Once again, Lightman envelops us in his enchanting storytelling to make this point as dimensional as it is when it manifests in life: He tells the story of a family of ospreys that nested near his home in Maine for many years, arriving from South America each spring to lay eggs, then raising their babies until the little ones took their first flight in late summer. Lightman and his wife recorded these cycles of life obsessively year after year in their “osprey journals” filled with notes, photographs, and lovingly collected data on that “small part of the universe.” But while Lightman might describe himself as a humanist, this final anecdote exposes him as a true “creaturist” who lives with remarkable respect for non-human beings and our shared existence:
One August afternoon, the two baby ospreys of that season took flight for the first time as I stood on the circular deck of my house watching the nest. All summer long, they had watched me on that deck as I watched them. To them, it must have looked like I was in my nest just as they were in theirs. On this particular afternoon, their maiden flight, they did a loop of my house and then headed straight at me with tremendous speed. My immediate impulse was to run for cover, since they could have ripped me apart with their powerful talons. But something held me to my ground. When they were within twenty feet of me, they suddenly veered upward and away. But before that dazzling and frightening vertical climb, for about half a second we made eye contact. Words cannot convey what was exchanged between us in that instant. It was a look of connectedness, of mutual respect, of recognition that we shared the same land. After they were gone, I found that I was shaking, and in tears. To this day, I do not understand what happened in that half second. But it was one of the most profound moments of my life.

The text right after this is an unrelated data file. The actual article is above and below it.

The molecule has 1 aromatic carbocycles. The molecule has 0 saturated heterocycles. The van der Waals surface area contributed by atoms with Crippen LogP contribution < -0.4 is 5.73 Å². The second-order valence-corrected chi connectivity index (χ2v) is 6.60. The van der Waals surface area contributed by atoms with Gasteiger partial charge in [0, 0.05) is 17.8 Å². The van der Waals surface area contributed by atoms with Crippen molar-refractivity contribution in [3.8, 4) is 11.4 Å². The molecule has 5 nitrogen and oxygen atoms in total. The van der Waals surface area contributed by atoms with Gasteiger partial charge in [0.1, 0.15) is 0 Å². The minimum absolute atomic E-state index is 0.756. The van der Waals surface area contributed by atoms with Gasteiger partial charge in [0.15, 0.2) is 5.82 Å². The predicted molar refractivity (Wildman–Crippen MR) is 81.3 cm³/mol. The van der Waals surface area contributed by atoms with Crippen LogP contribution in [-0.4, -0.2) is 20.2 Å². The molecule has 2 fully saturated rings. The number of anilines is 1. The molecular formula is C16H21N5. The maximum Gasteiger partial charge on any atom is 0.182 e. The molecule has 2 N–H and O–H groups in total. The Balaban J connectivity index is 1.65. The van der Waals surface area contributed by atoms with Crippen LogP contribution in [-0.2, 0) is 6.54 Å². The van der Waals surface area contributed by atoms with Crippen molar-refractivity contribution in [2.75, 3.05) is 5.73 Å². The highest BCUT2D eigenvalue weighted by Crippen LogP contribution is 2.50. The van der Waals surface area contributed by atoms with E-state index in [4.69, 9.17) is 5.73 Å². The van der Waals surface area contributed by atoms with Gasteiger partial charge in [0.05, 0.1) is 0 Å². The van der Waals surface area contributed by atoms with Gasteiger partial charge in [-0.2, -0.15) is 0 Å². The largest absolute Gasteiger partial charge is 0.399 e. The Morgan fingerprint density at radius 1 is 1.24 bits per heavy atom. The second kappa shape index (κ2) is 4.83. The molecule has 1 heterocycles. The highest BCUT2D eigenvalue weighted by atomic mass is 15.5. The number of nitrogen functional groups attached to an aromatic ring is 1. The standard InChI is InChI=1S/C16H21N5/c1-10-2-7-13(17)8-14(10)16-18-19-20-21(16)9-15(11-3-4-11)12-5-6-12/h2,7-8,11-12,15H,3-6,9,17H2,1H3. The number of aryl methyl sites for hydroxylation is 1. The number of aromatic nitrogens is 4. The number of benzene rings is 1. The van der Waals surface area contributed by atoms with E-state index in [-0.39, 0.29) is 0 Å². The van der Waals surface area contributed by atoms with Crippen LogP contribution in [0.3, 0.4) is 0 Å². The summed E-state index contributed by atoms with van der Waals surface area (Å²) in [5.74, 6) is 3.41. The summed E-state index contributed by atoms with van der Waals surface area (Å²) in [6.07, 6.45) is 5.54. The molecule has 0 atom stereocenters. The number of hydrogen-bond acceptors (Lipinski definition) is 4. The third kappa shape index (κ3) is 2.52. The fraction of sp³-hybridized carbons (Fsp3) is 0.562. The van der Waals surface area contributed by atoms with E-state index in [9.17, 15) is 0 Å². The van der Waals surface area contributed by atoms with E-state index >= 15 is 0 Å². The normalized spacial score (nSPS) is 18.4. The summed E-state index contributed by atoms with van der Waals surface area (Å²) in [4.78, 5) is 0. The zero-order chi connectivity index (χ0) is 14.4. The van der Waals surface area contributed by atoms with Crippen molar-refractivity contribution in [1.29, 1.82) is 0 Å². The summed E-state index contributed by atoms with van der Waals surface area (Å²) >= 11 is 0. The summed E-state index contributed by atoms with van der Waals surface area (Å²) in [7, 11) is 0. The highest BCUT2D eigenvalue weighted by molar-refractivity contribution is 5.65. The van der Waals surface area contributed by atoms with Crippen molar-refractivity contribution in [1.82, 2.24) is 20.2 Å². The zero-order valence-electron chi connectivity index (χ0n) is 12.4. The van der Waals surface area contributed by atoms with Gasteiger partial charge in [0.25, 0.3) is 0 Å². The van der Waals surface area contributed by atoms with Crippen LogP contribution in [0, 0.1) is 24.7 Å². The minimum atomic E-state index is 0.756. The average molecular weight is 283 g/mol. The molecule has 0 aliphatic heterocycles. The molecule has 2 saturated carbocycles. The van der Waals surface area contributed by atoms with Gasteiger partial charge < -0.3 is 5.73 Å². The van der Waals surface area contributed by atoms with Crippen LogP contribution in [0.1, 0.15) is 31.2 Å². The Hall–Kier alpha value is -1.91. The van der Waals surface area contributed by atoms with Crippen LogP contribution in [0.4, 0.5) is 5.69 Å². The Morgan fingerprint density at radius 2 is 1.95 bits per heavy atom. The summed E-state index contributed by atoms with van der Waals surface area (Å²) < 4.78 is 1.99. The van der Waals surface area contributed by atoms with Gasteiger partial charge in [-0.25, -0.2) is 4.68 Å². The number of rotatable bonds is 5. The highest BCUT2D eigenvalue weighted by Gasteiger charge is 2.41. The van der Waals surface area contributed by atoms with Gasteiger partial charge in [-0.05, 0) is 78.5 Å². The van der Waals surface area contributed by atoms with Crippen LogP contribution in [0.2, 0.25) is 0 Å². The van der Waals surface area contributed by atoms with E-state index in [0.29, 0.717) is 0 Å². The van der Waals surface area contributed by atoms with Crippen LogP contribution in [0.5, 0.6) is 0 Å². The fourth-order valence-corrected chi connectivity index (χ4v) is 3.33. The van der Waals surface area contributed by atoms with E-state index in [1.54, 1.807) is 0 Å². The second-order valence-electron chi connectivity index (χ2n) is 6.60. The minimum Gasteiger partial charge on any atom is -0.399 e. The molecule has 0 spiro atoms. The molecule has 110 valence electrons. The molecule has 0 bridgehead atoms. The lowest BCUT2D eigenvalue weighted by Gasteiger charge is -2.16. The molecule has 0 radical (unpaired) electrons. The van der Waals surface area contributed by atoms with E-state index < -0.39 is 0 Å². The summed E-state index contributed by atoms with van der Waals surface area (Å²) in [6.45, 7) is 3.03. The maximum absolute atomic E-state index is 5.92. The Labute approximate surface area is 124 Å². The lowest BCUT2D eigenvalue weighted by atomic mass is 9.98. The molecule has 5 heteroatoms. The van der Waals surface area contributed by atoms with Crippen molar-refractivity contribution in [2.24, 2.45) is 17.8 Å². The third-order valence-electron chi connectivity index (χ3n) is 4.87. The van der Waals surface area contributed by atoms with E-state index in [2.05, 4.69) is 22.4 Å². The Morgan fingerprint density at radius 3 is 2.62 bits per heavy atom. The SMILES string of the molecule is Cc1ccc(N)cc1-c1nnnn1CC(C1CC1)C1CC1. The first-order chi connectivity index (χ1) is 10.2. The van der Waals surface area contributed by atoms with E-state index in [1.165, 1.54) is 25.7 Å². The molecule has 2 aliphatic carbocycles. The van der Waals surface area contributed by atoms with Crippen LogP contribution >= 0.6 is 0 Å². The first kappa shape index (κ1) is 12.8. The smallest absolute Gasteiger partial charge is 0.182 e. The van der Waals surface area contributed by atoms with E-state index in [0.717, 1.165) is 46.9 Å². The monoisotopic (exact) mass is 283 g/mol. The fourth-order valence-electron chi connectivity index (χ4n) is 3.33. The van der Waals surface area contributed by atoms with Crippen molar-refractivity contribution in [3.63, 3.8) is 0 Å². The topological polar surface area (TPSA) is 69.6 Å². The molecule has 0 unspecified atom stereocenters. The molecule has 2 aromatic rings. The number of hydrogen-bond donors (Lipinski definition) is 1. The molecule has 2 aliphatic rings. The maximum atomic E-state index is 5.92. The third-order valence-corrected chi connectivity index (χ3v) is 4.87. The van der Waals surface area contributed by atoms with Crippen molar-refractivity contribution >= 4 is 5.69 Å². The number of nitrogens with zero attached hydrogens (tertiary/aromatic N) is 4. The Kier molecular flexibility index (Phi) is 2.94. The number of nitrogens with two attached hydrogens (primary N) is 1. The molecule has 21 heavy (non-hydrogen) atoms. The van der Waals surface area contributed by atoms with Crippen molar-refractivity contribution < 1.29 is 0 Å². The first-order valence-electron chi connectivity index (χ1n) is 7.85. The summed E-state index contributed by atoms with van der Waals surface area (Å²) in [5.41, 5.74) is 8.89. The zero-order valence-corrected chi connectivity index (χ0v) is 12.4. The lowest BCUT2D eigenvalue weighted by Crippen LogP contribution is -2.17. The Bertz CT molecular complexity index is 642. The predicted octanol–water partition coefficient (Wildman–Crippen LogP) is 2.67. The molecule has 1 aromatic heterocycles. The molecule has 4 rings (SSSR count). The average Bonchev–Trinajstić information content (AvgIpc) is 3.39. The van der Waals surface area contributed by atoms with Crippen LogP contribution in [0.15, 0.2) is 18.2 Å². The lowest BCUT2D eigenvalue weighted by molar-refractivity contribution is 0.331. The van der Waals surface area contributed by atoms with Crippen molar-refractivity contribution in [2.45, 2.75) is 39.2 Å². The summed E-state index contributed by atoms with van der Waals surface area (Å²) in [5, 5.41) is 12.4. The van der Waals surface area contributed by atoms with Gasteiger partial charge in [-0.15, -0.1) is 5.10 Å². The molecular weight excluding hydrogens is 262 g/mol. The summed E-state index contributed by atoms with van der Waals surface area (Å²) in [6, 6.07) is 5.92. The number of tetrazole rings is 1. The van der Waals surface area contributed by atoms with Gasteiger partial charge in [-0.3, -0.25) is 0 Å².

Lightman closes the chapter with a beautiful meditation on where all of this leaves us:
Some people believe that there is no distinction between the spiritual and physical universes, no distinction between the inner and the outer, between the subjective and the objective, between the miraculous and the rational. I need such distinctions to make sense of my spiritual and scientific lives. For me, there is room for both a spiritual universe and a physical universe, just as there is room for both religion and science. Each universe has its own power. Each has its own beauty, and mystery. A Presbyterian minister recently said to me that science and religion share a sense of wonder. I agree.
The Accidental Universe is a sublime, mind-bending, soul-expanding read in its entirety, exploring such magnificent mysteries of our world and the cosmos as dark matter, multiverses, and the arrow of time, all considered through the dimensional lens of a mind at once voracious for knowledge and at peace with the unknown. Complement it with Dorion Sagan, son of Carl, on why science and philosophy need each other.